Fri | Mar 5, 2021

Exhibition preludes Aston Cooke’s March 30 funeral

Published:Thursday | March 28, 2019 | 12:00 AMYasmine Peru/ - Senior Gleaner Writer
Playwright Aston Cooke.

A five-day exhibition of the works of late cultural practitioner Aston Cooke was mounted on Monday at the Louise Bennett Garden Theatre on Hope Road, St Andrew. Spearheaded by the Jamaica Cultural Development Commission (JCDC), of which he was a former board chairman, and also a board member, the project showcases the extensive body of work that defined the man.

A condolence book has also been opened in the auditorium of his alma mater – Wolmer’s Boys’ School, and persons are being encouraged to sign prior to Saturday’s service of thanksgiving at the auditorium, scheduled to start at 10 a.m.

Referring to Cooke as her “beloved friend”, JCDC Executive Director, Mexine Bissasor, told The Gleaner that in the aftermath of his passing, persons were sharing Cooke’s work on social media, and many were surprised at the numerous projects that he had created or had been involved in. As a way of honouring him, it was decided to showcase his works in a meaningful way.

“It is ‘Reflecting Aston’, the man, the person. He is Mr Theatre. He’s Mr Photography. So it is visual, print and film. Initially, when we started sharing on social media, persons were like, ‘he did that because there are just so many things that Aston did. We have therefore compiled his works, and it’s almost like a museum,” Bissasor said.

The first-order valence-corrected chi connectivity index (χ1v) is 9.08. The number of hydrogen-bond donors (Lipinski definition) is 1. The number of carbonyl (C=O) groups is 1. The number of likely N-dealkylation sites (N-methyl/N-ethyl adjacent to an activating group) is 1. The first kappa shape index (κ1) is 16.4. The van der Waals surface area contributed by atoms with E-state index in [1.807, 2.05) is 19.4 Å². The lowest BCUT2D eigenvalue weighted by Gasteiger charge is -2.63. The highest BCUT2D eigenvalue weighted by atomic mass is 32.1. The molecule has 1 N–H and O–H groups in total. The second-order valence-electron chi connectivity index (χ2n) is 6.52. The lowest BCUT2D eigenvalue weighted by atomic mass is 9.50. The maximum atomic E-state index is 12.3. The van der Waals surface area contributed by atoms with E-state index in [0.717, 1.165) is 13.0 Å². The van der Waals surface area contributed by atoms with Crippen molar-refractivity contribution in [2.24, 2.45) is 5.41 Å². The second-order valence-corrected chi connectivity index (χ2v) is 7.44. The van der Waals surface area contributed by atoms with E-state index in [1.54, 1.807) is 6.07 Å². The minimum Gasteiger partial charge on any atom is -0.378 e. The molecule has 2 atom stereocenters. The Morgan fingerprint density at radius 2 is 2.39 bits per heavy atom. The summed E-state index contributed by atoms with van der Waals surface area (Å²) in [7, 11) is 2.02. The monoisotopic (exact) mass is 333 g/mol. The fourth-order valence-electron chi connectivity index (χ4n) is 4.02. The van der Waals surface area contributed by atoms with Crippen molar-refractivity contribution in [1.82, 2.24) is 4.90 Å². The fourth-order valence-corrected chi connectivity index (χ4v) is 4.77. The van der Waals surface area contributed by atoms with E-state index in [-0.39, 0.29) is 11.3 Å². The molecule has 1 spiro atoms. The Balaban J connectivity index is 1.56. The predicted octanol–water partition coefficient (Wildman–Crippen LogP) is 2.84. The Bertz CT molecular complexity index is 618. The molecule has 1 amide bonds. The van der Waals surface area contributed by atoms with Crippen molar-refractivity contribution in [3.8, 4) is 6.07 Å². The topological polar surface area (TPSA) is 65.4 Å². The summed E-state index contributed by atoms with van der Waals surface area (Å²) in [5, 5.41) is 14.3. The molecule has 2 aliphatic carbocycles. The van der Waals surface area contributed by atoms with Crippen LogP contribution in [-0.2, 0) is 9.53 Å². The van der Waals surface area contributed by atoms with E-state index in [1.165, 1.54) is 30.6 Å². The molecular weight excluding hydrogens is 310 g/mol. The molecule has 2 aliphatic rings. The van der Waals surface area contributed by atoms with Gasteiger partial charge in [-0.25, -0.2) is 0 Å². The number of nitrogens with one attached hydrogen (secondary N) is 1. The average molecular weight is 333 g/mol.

“We want people to come and look and take in the kind of person Aston Cooke was. He was such a gentle soul,” she added.

Bissasor says that the 61-year-old, whose passion for theatre and all things cultural was unsurpassed, was an excellent source of reference and their conversations were always meaningful.

WISE MAN

“We served on two commissions together, and Aston would always guide me and offer useful advice. Two days before his transition, he called me and we had one such conversation. I really learnt a lot from him. It was never ever about gossiping,” she said.

Bissasor recalled Cooke’s sense of humour and shared that he called her Aunty Zoso.’ “It was a joke between us that I always wanted to leave meetings on time in order to drive back to MoBay.” According to ‘Aunty Zoso, Friday will be what she calls “the big brouhaha” at Wolmer’s, from 7 p.m. until midnight.

“It will be the nine-night, and there will be the drumming and kumina and all these cultural things that he liked.”

Then, after the sounds of the drums have died, Cooke’s family and friends will gather at his beloved alma mater to pay their final respects to the man affectionately called ‘Cookie’.